Of all the caveats tucked into flood insurance policies, none strikes more frustration and fear along storm-weary Elaine Drive in Oceanside than the one about basements.
The quiet lane, overlooking an arm of Hempstead Bay, is lined with matching high-ranch homes, with the first floors built a few steps below street level. Before Sandy hit, most residents never thought of those lower levels as basements. They were fully furnished with dens, kitchens, bedrooms and so on.
Now they have been deluged by the storm. And residents said they are being told by insurance adjusters that their partially below-grade rooms all potentially fall into a single category: basements.
That's a crucial distinction. Somewhere in the legalese of nearly every flood insurance policy is a clause saying homeowners aren't covered for furniture, rugs and a litany of other things damaged in a basement.
"This isn't a basement," said Gale Bartolo, 62, standing on the remains of her kitchen floor, about 2 feet below the level of her front yard. "We are more than half above ground."
Day by day, Sandy is teaching Long Islanders painful insurance lessons. Many have never before filed a claim. And for many who stored items in the cellar, converted a furnace room into a den or had a sunken living room, the basement clause is yet another cold, wet shock.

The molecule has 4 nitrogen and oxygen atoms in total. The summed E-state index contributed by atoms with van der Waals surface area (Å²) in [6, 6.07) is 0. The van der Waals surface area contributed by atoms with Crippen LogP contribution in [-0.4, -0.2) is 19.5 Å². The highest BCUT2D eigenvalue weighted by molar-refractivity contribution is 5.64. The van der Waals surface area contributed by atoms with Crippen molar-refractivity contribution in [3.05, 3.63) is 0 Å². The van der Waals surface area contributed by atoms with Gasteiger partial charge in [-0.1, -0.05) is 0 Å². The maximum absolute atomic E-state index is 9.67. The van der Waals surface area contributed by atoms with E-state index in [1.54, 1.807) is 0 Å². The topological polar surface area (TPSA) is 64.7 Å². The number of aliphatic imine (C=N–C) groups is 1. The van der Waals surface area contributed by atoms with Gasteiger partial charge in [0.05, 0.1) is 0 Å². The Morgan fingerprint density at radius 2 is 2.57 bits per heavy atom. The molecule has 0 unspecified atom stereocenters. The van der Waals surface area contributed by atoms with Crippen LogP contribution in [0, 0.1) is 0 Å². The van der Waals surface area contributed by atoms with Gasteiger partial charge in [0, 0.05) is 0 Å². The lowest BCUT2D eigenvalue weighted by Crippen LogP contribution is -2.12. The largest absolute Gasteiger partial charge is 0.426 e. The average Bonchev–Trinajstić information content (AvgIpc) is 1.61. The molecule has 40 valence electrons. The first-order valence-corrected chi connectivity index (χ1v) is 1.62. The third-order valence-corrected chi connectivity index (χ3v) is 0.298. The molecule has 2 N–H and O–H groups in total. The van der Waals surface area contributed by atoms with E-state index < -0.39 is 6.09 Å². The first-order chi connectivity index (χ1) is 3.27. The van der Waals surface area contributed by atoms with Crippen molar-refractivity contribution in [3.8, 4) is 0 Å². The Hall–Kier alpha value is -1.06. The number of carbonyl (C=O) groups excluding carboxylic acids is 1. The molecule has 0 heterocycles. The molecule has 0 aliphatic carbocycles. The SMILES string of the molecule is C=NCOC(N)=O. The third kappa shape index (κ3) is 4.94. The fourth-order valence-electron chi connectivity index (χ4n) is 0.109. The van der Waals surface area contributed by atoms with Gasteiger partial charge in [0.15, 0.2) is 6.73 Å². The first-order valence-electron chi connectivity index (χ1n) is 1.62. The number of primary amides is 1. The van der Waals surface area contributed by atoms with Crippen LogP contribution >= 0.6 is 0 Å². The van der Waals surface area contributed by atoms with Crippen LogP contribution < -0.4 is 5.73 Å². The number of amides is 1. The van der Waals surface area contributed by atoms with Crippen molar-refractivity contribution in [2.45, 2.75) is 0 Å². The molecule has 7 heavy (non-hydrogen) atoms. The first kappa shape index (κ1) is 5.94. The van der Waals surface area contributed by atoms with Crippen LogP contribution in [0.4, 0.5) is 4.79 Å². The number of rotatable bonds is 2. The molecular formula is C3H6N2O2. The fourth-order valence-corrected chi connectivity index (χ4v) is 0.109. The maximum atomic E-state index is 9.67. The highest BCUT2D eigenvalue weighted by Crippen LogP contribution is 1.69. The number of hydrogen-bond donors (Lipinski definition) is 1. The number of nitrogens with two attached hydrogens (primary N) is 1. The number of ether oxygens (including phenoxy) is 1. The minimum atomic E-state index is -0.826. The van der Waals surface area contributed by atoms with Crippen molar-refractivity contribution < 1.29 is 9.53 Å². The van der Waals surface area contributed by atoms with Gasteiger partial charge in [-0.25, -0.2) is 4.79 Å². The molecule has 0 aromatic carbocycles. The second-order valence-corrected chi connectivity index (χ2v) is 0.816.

Only the federal government, through the National Flood Insurance Program, covers damage from storm surges; regular homeowner policies cover damage from say, wind, but not flooding.
Flood policies define a basement as any room whose floor is "below grade on all sides." In other words, if the ground level outside is higher than the floor within -- even by an inch -- it is a basement in the eyes of the adjusters.
Coverage, consequently, is limited. Flood insurance only pays to fix essential structural elements and a few major appliances in basements, including foundations, furnaces, washers and dryers. It does not cover furniture, carpeting and the majority of appliances, according to Joe Cecil of the Federal Emergency Management Agency, which runs the National Flood Insurance Program.
That could be hard to swallow on Elaine Drive. The two-block street is lined with houses built in the late 1950s and early 1960s with nearly identical floor plans. Dozens of the homes dot surrounding blocks. All of the first floors are partially below grade, neighbors said.
But residents contend they were never considered "basements."
"Not one place does it say basement," said Angelo Gerbasio, 68, waving a copy of the original floor plan for his home. He walked through the remains of his first floor, recalling what he lost: a leather couch, a projection television, an upright piano and more.
"Everything is gone," Gerbasio said.
As they wait to hear from adjusters, FEMA spokesman John Mills suggested homeowners apply for disaster aid and read their policies carefully.
Such advice doesn't satisfy some homeowners. "What's the point of having insurance?" said Seth Oberstein, 48. "I pay my premiums. Now I have nothing."